I ended up identifying with each of these thinkers in very different and yet profound ways, and I believe that the average reader will also. This is a book for anyone who believes that a life of the mind is best lived while living life in the real world, rather than chasing rainbows down rabbit holes.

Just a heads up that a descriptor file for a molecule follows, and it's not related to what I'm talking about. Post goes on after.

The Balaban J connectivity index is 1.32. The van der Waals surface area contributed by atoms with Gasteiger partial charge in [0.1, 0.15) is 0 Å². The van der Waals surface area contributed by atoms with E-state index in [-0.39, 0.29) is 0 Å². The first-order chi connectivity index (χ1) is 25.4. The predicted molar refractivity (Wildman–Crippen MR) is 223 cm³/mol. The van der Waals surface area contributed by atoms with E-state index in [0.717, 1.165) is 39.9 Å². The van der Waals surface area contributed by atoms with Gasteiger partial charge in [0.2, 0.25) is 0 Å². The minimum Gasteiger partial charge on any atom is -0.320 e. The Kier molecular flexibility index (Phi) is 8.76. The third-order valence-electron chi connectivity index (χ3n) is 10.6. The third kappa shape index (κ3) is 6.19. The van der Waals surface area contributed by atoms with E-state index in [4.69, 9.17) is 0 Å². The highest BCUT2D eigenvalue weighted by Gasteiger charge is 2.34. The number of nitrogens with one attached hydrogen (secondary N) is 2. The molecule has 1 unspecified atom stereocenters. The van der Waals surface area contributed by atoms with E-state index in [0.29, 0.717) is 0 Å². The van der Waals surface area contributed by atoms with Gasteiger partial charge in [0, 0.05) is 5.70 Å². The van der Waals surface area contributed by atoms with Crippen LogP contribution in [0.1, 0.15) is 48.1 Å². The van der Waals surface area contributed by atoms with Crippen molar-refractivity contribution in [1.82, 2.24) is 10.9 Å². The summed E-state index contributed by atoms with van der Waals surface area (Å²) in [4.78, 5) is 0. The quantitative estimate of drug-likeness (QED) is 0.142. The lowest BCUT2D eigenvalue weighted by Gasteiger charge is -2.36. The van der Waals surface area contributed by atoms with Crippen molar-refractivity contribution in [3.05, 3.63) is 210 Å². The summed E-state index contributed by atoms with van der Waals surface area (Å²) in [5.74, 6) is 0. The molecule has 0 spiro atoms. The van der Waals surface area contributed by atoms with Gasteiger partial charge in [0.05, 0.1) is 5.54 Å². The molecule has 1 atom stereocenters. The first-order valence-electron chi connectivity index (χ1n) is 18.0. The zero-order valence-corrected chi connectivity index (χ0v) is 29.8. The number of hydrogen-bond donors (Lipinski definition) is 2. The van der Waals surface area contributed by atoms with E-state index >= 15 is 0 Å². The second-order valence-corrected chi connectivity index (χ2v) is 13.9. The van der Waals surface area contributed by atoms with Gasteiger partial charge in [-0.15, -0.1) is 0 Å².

However, the lack of blue-collar intellectuals today does much, I think, to explain the suffering of both the economy and blue-collar workers themselves. We are surrounded today by passive and meaningless entertainments that not only debases but detaches us from the great ideas and our common heritage. The real threat to the life of the mind today, as I see it, comes not from the people who burn or ban books, but so often, from the people who refuse to read them. To loosely paraphrase working-class heroes Archie and Edith Bunker, Mister we could really use a man like Milton Friedman again.